The town that time forgot

August 29, 2002|by TIM ROWLAND

Always great to return home to Hagerstown after some time in an idyllic mountain setting, but gosh, what a bad time it was for me to leave.

A critical time, really, since I must have missed my shot to comment on a couple of important items that by now have doubtless been resolved.

Obviously the County Commissioners will have been brought to bare - or is it bear? I have bears on the brain, but I'll get to that - over the whole John Howard salary/income/asset/derivative/payment-in-lieu-of-work flap. The county couldn't have kept this one up. You don't just hide behind your attorney/sorcerer, who has conjured up some weird "confidentiality agreement" out of thin air, and expect to get away with it for more than a day or two.

And darn, I missed the whole hospital shake-out. I trust the trauma center is up and running again, because when I left the politicians were about to step in and solve things.


All that going on and I missed it because I had to go climb mountains and fight bears and now - what's that? Oh, I forgot. This IS Hagerstown, the city where time stands still.

Really, it's as if the second I drove into Pennsylvania, a still-photographer with a black drape over his head and a big box camera up on a tripod poofed a freeze-frame plate that I drove right back into 10 days later.

Seriously, things don't move this slow in that soap opera town of Springfield on "Guiding Hospital." You know, where Brooke puts a gun to David's head and pulls the trigger and you go on vacation and 17 days later the hammer's only three-quarters of the way down.

If we got in a race with a glacier, in about a decade the glacier would pass us and the mountain would be gaining. I don't understand why so many local preachers breathlessly warn us about the imminent rapture, because even the Almighty would have difficulty bringing meaningful change to Washington County in less than an eon and a half.

That must be why we're called the Hub City; we're always spinning our wheels. Try driving through town. It used to amaze me that when I went to Sharpsburg it would take me longer to get from downtown to the outskirts than it would to get from the outskirts to Sharpsburg itself.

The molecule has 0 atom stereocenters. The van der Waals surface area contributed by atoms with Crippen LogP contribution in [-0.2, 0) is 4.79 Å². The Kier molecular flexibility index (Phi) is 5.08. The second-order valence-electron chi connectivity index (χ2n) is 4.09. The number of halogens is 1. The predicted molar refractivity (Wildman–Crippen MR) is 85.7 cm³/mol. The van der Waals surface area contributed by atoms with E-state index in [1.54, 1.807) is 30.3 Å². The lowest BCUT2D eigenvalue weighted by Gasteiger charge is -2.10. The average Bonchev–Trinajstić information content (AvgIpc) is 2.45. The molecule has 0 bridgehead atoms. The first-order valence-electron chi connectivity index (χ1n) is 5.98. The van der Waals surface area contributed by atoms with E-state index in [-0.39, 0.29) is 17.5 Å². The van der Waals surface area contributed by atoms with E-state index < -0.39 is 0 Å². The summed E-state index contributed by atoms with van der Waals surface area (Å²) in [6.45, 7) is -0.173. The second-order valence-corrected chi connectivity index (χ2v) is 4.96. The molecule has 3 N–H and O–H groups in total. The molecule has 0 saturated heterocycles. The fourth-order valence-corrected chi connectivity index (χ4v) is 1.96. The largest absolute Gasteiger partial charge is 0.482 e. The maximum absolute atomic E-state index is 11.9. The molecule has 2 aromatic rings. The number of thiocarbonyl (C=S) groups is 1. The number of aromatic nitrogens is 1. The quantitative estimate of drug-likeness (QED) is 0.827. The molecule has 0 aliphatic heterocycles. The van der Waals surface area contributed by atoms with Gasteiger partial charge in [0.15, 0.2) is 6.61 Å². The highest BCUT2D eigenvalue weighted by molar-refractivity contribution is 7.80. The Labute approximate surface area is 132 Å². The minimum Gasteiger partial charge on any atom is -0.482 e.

And this, even when there was no appreciable traffic to speak of. Oh sure, there would be the minivan with the "I brake for yard sales" bumper sticker stopped in the middle of the road for no apparent reason, but we're used to that. It's like driving in quicksand and you don't know why.

The traffic lights have worse timing than your insurance bill. I think they must be affixed with sensors that turn them to red every time they detect a vehicle has broken the 15 mph speed barrier.

So no, there is no change in the Howard situation and there is no change in the trauma situation, just as there has been no change in the stadium construction issue that has been hanging over us for seven years or the fire-and-rescue funding issue that has been hanging over our heads for 22 years.

We're fast at blaming, though, you have to give us that. The police are blaming the surgeons, the surgeons are blaming the hospital, the hospital is blaming the medics, the commissioners are blaming the attorney, the attorney is blaming the law and everyone's blaming the press.

That last point is especially goofy, since if all involved would do their jobs or resolve their own foibles in a timely matter there would be no controversy to blame the press for.

Geez, I've got a ton of problems here at the paper - the deadlines are unreasonable, I can't get a raise, they won't let me download enough porn off the Internet - but do you see me blaming the County Commissioners?

And now look, I've wasted a whole column spewing hatred and venom like some trashy cable gab show and I never got around to telling you about the bears.

If the trauma center hadn't shut down, this never would have happened.

Tim Rowland is a Herald-Mail columnist. You can phone him at 301-733-5131, extension 2324, or e-mail him at

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